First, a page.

I received this book for free from Author in exchange for an honest review. This does not affect my opinion of the book or the content of my review.Consolamentum
Author Rebecca Hazell
Series: The Tiger and the Dove Trilogy #3
Publication Date August 8, 2014
Genre: Historical Fiction
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In the finale of Sofia's memoir, Consolamentum, both dramatic and poignant, her dreams of home are shattered when her own family betrays her. Raising her child on her own, mourning the loss of her beloved knight, and building a trading empire, she seeks safe haven for her child and herself. Her quest takes her from Antioch to Constantinople to Venice. A surprise reunion in Venice leads her to France where she runs afoul of the newly established Holy Inquisition, possibly the greatest challenge she has yet faced. Can a woman so marked by oppression, betrayal, and danger ever find her safe haven, much less genuine happiness?
The first two books of The Tiger and Dove trilogy are filled with carnage, but Solomon’s Bride ends on an uplifting note. Although I warned myself, there is still one chapter left in Sofia’s story she can’t have her fairy tale ending yet.
- Tragedy does not strike the same as it did in Sofia’s other adventures. It was more subdued, including natural disasters and hardships of a less gruesome nature.
- Like Downton Abbey, Hazell’s trilogy is a soap opera of sorts. Sofia is a less refined Mary Crawley. Lady Mary’s son is not yet a year old when she goes out on the rebound despite the fact that Matthew fills her mind. I liked that despite the offers Sofia received stayed true to her heart with her knight filling her mind. Note: as a Downton Abbey fan I realize that Matthew is dead where as there is a chance that Joscelin could still be living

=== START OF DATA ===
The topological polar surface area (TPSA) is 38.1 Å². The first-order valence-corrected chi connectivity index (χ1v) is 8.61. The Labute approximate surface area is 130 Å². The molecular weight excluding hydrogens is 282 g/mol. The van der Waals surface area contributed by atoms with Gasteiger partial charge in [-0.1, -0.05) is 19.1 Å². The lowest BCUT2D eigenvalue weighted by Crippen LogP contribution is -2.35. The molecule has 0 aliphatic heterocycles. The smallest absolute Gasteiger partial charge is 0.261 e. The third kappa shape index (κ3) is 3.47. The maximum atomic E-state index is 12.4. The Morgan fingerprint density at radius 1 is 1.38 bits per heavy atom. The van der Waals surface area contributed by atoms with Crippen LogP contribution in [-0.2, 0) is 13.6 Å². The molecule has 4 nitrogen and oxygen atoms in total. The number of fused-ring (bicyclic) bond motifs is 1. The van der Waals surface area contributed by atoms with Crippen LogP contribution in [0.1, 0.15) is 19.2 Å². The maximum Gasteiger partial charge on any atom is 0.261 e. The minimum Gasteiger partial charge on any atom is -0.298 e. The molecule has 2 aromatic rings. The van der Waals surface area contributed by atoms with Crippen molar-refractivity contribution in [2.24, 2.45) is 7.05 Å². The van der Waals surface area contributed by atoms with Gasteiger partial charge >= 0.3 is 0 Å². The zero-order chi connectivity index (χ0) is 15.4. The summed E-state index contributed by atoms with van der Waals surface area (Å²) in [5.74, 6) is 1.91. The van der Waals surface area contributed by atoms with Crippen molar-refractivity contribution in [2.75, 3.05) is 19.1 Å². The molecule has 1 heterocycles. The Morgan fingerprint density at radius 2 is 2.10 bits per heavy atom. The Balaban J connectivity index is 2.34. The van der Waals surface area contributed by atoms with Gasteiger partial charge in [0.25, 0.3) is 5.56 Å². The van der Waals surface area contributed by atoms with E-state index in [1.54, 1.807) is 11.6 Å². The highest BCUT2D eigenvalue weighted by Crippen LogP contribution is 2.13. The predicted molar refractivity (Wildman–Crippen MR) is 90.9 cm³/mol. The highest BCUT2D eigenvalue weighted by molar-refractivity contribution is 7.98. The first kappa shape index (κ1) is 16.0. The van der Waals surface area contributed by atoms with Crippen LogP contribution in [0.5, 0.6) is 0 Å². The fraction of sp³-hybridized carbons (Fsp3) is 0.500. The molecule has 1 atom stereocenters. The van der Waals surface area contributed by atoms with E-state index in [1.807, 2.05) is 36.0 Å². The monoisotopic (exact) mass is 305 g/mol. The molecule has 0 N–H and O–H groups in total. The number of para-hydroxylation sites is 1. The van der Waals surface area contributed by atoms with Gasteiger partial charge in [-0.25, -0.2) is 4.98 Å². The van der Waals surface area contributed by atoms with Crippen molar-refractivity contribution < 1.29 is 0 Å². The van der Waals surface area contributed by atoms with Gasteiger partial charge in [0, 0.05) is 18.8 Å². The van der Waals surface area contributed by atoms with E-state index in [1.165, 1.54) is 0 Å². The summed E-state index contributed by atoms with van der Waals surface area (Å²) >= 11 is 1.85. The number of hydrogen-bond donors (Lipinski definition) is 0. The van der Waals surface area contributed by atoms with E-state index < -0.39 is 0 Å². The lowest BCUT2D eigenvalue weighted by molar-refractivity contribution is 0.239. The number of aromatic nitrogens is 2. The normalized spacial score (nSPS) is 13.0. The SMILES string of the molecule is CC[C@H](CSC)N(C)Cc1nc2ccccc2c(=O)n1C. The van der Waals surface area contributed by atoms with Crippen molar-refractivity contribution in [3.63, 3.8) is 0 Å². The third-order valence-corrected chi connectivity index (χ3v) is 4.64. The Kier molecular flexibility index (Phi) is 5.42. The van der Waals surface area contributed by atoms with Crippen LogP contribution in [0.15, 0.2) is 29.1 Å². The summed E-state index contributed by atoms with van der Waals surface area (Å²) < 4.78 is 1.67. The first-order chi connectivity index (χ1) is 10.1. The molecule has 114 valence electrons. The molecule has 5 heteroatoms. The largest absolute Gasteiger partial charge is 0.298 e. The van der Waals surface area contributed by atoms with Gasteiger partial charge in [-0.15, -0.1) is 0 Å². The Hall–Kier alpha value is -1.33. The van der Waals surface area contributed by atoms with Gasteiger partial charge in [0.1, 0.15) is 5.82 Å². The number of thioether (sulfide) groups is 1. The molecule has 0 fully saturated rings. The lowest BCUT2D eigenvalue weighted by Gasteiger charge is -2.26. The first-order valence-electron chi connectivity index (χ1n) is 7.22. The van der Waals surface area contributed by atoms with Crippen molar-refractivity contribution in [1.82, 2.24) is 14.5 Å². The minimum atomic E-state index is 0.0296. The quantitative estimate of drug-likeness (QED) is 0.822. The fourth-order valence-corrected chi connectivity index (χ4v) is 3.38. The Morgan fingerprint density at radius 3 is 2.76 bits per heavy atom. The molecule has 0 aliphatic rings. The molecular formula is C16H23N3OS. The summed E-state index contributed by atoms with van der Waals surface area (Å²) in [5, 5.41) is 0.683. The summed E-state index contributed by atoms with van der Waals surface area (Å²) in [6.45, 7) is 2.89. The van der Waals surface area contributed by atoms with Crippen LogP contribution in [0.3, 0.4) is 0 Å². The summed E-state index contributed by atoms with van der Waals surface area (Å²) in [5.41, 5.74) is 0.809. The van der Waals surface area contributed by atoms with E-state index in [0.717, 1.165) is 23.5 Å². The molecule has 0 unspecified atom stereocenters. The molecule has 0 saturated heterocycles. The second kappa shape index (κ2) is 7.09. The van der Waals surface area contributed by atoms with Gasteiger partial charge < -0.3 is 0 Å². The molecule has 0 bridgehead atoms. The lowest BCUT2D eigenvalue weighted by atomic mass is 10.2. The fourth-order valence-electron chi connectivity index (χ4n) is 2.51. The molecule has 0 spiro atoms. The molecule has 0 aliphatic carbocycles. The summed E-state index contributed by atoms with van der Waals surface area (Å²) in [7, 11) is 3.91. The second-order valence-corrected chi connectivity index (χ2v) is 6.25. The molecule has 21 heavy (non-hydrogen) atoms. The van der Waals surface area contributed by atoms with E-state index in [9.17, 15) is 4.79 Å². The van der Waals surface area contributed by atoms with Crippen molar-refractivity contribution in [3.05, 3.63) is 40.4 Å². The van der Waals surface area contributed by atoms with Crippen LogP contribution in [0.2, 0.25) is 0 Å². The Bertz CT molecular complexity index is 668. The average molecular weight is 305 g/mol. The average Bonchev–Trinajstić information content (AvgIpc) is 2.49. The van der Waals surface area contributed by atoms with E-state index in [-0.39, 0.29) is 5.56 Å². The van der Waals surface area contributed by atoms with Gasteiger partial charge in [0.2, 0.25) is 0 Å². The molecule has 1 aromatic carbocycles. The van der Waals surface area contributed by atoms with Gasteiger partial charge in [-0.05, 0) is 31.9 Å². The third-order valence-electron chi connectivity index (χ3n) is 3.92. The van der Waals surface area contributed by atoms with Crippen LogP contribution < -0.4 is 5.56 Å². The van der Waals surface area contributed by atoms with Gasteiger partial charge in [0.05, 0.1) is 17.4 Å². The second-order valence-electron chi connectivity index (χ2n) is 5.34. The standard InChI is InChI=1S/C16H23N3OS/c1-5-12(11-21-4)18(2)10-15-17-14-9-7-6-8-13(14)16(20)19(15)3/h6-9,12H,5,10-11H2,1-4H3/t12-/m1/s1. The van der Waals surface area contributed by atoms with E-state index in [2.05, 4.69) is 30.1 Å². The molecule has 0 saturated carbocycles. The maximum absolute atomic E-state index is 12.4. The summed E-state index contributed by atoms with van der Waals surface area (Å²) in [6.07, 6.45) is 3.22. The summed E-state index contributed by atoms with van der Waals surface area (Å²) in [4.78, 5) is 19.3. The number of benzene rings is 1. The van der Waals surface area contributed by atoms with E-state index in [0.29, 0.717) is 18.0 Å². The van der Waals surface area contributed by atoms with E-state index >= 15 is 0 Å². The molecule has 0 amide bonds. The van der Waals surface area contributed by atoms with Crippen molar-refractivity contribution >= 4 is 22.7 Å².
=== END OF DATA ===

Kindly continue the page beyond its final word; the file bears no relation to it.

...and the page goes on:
- I have found that novels including a lost love always have said lover return at the finish of a novel to create a happily ever after ending. Rebecca Hazell summoned Sofia’s beloved half-way (give or take) through the book, thus the reader got to experience their ever after and/or the trials that come with it. I appreciated a fresh take on a plot that has been done to death.
Not Fond of:
- At the start, Sofia is once again captured (if only briefly) and had a very Rapunzel locked in her tower vibe to it. She is soon rescued but unlike the first two books the beginning didn’t grab me the same way and instead had me sighing “not again.”
- My other negative is silly. Everyone was getting married, having babies and happy. That is great and all but it happened bing, bing, bing and got a little repetitive.
With 25% to go the novel started to drag, it became feast after feast after feast and didn’t think I would be able to take anymore ham hocks. Just when I had given up hope bam, Sofia has a turn of events that not only shook the reader up but jeopardized everything our heroine had been striving for. The conclusion to Sofia’s memoirs was thrilling and well worth the wait.
With Consolamentum I was reminded of the final episode of the Mary Tyler Moore Show. Mary and all her co-workers go in for a group hug, unwilling to let go, slowly making their way to the door where Mary turns off the light. That is how I felt about the conclusion of Consolamentum. I’d grown attached to Sofia and her crew and did not want to part just yet, but knew the light would inevitably turn off.
Rebecca lived for many years in the San Francisco Bay Area. In 1988 she and her family moved to Halifax, Nova Scotia, and in 2006 she and her husband moved to Vancouver Island. They live near their two adult children in the beautiful Cowichan Valley.